The last debate between Donald Trump and Hillary Clinton is history. As of today—Monday, October 24—only a fortnight is left before the Americans begin voting at their polling booths,(postal votes are already coming in). Of course, they are not casting votes for Trump or Clinton. The votes will choose the members of the Electoral College which will then choose the winning candidate. The Electoral College device was set up by the Founding Fathers because they distrusted direct democracy. But now, it is only a flimsy curtain hiding nothing.
It is a cliché to say that this contest has been unique; either the worst, most vulgar and demeaning, or the Revealing One which has brought out the hidden disaffected masses. Memory is short and people forget how violent and scurrilous campaigns used to be. When Thomas Jefferson ran, it was said that if he won, no woman would be safe on the streets. As a supporter of the French Revolution, he was suspected to be the epitome of anarchy and loose morals. In 1828, Andre Jackson defeated John Quincy Adams, the incumbent president and son of a president. The elite was displaced and the uncouth Irish military adventurer was elected. George Washington had seen nothing like the mayhem his supporters caused at the Inauguration. Abraham Lincoln was criticised constantly as being ape-like and Ulysses Grant was an alcoholic. But, America survived them all and many more bad presidents. It is only since the Second World War that people have acquired the idea that the presidency requires highly-qualified and clean candidates. Even so, Richard Nixon was impeached and Bill Clinton nearly so.
The most interesting development has been the growth of the Tea Party movement and the fracturing of the Republican Party. Historically, the Republicans were the established party. They had Lincoln who signed the Abolition of Slavery into the law. Since the War, nine of the 16 terms had Republican presidents and seven had Democrats. If Hillary Clinton wins and gets re-elected, then the balance would be even.
It is not obvious however that she will win. The polls may say whatever they want to, but several elections recently have surprised us by the effect of the ‘the silent voter’. Most recently, this happened in the UK’s Brexit referendum. All received wisdom was for ‘remain’ to win. That was the liberal progressive position. But, the silent vote prevailed in the end. The Indian election of 2014 surprised many by the size of BJP’s victory. The underestimation was due to a visceral dislike among the professional politicians for Narendra Modi all around, including from within his own party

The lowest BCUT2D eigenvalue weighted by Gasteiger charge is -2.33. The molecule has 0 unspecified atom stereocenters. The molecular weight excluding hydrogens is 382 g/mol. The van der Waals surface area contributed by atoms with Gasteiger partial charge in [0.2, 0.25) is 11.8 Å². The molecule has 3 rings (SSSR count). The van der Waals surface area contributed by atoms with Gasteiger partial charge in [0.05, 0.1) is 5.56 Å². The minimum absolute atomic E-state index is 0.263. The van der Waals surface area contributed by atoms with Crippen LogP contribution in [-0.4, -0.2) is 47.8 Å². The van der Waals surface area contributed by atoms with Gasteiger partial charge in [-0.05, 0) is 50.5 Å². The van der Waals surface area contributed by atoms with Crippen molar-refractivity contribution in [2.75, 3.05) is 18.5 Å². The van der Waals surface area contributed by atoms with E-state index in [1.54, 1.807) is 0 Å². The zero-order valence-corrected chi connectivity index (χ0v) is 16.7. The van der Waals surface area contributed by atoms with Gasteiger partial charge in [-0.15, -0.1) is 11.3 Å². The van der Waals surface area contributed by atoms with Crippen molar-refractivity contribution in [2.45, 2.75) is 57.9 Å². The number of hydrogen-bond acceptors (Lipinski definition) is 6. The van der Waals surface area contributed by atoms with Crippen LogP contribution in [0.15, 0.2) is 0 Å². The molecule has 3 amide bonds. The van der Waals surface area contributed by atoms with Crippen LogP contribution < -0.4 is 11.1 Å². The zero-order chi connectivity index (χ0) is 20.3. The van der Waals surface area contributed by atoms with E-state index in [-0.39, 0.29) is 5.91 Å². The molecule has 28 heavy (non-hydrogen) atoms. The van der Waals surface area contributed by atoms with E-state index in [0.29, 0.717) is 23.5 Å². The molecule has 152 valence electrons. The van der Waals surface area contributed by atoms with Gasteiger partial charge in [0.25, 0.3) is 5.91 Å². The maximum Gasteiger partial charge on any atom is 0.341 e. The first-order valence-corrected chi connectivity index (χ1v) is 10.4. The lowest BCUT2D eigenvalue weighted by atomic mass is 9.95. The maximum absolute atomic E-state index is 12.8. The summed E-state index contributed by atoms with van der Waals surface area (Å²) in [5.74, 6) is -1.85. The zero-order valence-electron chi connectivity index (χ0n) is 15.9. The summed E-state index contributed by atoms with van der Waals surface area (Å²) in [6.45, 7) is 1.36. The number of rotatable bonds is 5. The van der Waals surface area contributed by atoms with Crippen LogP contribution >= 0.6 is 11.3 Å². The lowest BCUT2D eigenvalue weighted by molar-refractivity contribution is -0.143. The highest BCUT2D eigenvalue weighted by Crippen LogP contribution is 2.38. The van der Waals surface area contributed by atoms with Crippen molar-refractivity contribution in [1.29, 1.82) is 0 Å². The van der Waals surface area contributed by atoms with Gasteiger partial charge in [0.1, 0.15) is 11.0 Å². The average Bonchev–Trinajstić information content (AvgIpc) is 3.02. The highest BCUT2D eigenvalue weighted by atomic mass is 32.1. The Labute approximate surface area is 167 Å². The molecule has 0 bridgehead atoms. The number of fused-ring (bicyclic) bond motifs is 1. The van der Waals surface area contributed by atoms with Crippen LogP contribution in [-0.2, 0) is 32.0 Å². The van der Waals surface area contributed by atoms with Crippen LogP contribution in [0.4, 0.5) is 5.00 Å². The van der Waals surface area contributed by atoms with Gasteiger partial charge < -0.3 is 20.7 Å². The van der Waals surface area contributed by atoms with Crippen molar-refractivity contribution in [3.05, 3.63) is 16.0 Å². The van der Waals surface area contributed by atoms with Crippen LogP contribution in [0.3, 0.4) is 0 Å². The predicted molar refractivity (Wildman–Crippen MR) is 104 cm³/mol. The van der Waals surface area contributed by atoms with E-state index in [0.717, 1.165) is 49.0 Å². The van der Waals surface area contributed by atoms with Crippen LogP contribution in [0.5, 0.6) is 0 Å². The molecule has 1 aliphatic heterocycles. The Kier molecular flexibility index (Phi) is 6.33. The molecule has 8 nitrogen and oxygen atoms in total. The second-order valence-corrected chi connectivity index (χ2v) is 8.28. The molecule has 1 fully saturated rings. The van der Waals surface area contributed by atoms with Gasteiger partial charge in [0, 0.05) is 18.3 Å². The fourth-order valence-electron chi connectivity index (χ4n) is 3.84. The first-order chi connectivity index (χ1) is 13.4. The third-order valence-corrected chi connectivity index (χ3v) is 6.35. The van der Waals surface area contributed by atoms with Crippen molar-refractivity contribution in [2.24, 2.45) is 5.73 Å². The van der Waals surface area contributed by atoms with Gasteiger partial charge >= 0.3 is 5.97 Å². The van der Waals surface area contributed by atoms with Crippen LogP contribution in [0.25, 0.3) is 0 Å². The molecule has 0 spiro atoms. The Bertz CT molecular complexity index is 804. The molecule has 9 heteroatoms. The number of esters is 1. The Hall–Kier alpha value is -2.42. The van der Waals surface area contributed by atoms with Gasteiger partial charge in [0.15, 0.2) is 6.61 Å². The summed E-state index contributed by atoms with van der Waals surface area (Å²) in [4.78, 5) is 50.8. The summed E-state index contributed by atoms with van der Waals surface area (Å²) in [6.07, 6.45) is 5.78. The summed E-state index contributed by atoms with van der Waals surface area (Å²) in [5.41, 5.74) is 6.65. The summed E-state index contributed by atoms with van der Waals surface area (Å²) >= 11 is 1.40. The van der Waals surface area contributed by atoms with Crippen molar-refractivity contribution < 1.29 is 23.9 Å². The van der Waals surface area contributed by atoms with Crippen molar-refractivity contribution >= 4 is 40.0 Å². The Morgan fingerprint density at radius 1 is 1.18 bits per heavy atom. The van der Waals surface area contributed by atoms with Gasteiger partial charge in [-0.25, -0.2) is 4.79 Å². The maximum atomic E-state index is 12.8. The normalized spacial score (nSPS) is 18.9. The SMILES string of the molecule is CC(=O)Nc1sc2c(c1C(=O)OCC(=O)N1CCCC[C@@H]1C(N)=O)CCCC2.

There are two sleeping dogs. One is the usual silent majority, i.e., white, right-wing, populist vote. This is the Tea Party vote. The other, more unknown quantity is the reluctance on part of Americans to vote for a woman candidate as president. This is difficult to quantify as we have never faced this situation before. This ranges across race and colour among all men.
Trump has run an unusual campaign breaking all rules of political decorum. He has been much more populist in terms of what right-wing radio and TV commentators have laid down as a manifesto. He is xenophobic, blames everyone else for America’s decline, proposes drastic action plans—the Mexican Wall, for instance. This makes more sense on the ground than in liberal media. The British referendum turned entirely on control of migration from other countries of the EU into Britain. The UKIP was a fringe party, with a single theme of exit from EU. When it started, it was dismissed as a bunch of nut-cases. Yet, within 10 years, it has transformed British policy in Europe. Trump has appeal over control of migration expressed in terms of Mexicans and Muslims. It may yet work.
There is another parallel between the Brexit vote and a Trump-win. If Trump were to win, the markets will overreact. The pound collapsed sharply on June 24 when the results came out. In the American case, people may go for gold and, paradoxically, for the dollar as safe havens. It is unclear how long that effect would last. Ultimately, a Trump presidency would be just like any other. All will depend on his ability to deal with Congress and responses to unforeseen foreign shocks. He may be as good, coming from the outside, as Hillary Clinton who is a quintessential Establishment candidate. She will be business-as-usual, and if Obama’s record is anything to go by, expect further retreat of American power from the global stage.
In economic policy, Trump would be more ready to spend money on infrastructure, borrow more and cut taxes. He will be like Reagan in his fiscal profligacy. Given the weakness of the recovery and the huge infrastructure investment gap in America, this may not be a bad idea. American presidents have seldom balanced their Budgets. Trump can join the gang. Clinton will do the same, but in a much more standard Keynesian way.
The author is a prominent economist and Labour peer